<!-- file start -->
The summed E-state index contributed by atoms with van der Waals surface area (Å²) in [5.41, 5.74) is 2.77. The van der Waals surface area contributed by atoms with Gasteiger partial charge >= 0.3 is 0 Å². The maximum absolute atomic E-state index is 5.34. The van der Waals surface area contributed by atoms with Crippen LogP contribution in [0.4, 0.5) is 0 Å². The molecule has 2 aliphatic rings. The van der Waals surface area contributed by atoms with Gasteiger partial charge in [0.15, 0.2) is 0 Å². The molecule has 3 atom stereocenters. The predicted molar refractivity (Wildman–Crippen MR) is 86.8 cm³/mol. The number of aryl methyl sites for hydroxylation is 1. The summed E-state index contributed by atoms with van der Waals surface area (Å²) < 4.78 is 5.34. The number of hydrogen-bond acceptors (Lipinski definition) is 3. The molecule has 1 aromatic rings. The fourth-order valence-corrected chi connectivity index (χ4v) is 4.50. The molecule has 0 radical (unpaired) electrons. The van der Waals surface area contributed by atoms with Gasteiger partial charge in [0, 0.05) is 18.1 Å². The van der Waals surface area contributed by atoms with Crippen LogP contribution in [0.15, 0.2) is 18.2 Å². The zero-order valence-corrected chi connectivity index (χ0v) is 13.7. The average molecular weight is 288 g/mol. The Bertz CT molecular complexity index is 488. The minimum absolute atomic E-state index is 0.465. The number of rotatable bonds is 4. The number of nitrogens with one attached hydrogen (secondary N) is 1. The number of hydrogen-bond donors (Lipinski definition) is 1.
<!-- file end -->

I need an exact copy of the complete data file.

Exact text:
The summed E-state index contributed by atoms with van der Waals surface area (Å²) in [5.41, 5.74) is 2.77. The van der Waals surface area contributed by atoms with Gasteiger partial charge >= 0.3 is 0 Å². The maximum absolute atomic E-state index is 5.34. The van der Waals surface area contributed by atoms with Crippen LogP contribution in [0.4, 0.5) is 0 Å². The molecule has 2 aliphatic rings. The van der Waals surface area contributed by atoms with Gasteiger partial charge in [0.15, 0.2) is 0 Å². The molecule has 3 atom stereocenters. The predicted molar refractivity (Wildman–Crippen MR) is 86.8 cm³/mol. The number of aryl methyl sites for hydroxylation is 1. The summed E-state index contributed by atoms with van der Waals surface area (Å²) < 4.78 is 5.34. The number of hydrogen-bond acceptors (Lipinski definition) is 3. The molecule has 1 aromatic rings. The fourth-order valence-corrected chi connectivity index (χ4v) is 4.50. The molecule has 0 radical (unpaired) electrons. The van der Waals surface area contributed by atoms with Gasteiger partial charge in [0, 0.05) is 18.1 Å². The van der Waals surface area contributed by atoms with Crippen LogP contribution in [0.15, 0.2) is 18.2 Å². The zero-order valence-corrected chi connectivity index (χ0v) is 13.7. The average molecular weight is 288 g/mol. The Bertz CT molecular complexity index is 488. The minimum absolute atomic E-state index is 0.465. The number of rotatable bonds is 4. The number of nitrogens with one attached hydrogen (secondary N) is 1. The number of hydrogen-bond donors (Lipinski definition) is 1.